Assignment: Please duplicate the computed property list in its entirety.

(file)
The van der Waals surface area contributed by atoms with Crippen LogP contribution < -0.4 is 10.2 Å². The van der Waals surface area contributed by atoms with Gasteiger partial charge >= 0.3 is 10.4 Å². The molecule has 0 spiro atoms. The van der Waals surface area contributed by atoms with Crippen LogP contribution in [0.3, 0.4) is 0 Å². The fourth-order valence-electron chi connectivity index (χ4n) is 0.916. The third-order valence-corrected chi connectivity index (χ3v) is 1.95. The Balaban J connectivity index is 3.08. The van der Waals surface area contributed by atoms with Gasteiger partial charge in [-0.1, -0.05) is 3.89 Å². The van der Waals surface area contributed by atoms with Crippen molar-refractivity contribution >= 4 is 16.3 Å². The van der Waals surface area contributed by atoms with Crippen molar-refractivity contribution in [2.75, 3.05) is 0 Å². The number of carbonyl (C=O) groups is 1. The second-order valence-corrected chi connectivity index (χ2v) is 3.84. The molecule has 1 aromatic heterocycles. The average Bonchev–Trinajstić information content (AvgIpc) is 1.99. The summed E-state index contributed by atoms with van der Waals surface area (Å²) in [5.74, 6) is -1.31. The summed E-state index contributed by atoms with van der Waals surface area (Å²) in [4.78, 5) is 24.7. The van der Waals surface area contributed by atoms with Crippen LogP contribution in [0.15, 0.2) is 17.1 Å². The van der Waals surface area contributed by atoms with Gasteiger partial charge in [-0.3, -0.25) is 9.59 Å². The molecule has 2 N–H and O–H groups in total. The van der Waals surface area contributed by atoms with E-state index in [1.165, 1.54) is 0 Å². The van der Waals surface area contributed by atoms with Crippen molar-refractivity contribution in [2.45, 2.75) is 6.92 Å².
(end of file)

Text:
The van der Waals surface area contributed by atoms with Crippen LogP contribution < -0.4 is 10.2 Å². The van der Waals surface area contributed by atoms with Gasteiger partial charge >= 0.3 is 10.4 Å². The molecule has 0 spiro atoms. The van der Waals surface area contributed by atoms with Crippen LogP contribution in [0.3, 0.4) is 0 Å². The fourth-order valence-electron chi connectivity index (χ4n) is 0.916. The third-order valence-corrected chi connectivity index (χ3v) is 1.95. The Balaban J connectivity index is 3.08. The van der Waals surface area contributed by atoms with Gasteiger partial charge in [-0.1, -0.05) is 3.89 Å². The van der Waals surface area contributed by atoms with Crippen molar-refractivity contribution >= 4 is 16.3 Å². The van der Waals surface area contributed by atoms with Crippen molar-refractivity contribution in [2.75, 3.05) is 0 Å². The number of carbonyl (C=O) groups is 1. The second-order valence-corrected chi connectivity index (χ2v) is 3.84. The molecule has 1 aromatic heterocycles. The average Bonchev–Trinajstić information content (AvgIpc) is 1.99. The summed E-state index contributed by atoms with van der Waals surface area (Å²) in [5.74, 6) is -1.31. The summed E-state index contributed by atoms with van der Waals surface area (Å²) in [4.78, 5) is 24.7. The van der Waals surface area contributed by atoms with Crippen LogP contribution in [0.15, 0.2) is 17.1 Å². The van der Waals surface area contributed by atoms with Gasteiger partial charge in [-0.3, -0.25) is 9.59 Å². The molecule has 2 N–H and O–H groups in total. The van der Waals surface area contributed by atoms with E-state index in [1.165, 1.54) is 0 Å². The van der Waals surface area contributed by atoms with Crippen molar-refractivity contribution in [2.45, 2.75) is 6.92 Å².